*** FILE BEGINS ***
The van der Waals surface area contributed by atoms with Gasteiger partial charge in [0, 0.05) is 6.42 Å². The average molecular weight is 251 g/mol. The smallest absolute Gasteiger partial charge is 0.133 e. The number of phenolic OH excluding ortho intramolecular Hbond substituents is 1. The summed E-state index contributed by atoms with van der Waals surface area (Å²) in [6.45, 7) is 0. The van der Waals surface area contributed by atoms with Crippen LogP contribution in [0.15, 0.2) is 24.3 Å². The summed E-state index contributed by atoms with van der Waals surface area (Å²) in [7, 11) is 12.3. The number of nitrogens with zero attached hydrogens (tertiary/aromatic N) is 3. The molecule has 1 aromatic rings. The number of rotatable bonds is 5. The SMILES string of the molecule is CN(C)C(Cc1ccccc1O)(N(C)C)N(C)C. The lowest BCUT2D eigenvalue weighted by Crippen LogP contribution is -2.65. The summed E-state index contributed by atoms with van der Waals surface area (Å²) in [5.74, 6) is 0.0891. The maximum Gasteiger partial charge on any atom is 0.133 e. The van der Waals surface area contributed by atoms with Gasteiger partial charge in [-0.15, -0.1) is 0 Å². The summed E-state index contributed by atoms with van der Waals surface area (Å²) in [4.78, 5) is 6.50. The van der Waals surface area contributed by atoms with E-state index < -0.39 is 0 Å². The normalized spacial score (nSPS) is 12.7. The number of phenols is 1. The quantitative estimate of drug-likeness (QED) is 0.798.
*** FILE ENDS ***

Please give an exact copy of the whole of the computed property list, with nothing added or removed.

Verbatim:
The van der Waals surface area contributed by atoms with Gasteiger partial charge in [0, 0.05) is 6.42 Å². The average molecular weight is 251 g/mol. The smallest absolute Gasteiger partial charge is 0.133 e. The number of phenolic OH excluding ortho intramolecular Hbond substituents is 1. The summed E-state index contributed by atoms with van der Waals surface area (Å²) in [6.45, 7) is 0. The van der Waals surface area contributed by atoms with Crippen LogP contribution in [0.15, 0.2) is 24.3 Å². The summed E-state index contributed by atoms with van der Waals surface area (Å²) in [7, 11) is 12.3. The number of nitrogens with zero attached hydrogens (tertiary/aromatic N) is 3. The molecule has 1 aromatic rings. The number of rotatable bonds is 5. The SMILES string of the molecule is CN(C)C(Cc1ccccc1O)(N(C)C)N(C)C. The lowest BCUT2D eigenvalue weighted by Crippen LogP contribution is -2.65. The summed E-state index contributed by atoms with van der Waals surface area (Å²) in [5.74, 6) is 0.0891. The maximum Gasteiger partial charge on any atom is 0.133 e. The van der Waals surface area contributed by atoms with Gasteiger partial charge in [-0.15, -0.1) is 0 Å². The summed E-state index contributed by atoms with van der Waals surface area (Å²) in [4.78, 5) is 6.50. The van der Waals surface area contributed by atoms with E-state index < -0.39 is 0 Å². The normalized spacial score (nSPS) is 12.7. The number of phenols is 1. The quantitative estimate of drug-likeness (QED) is 0.798.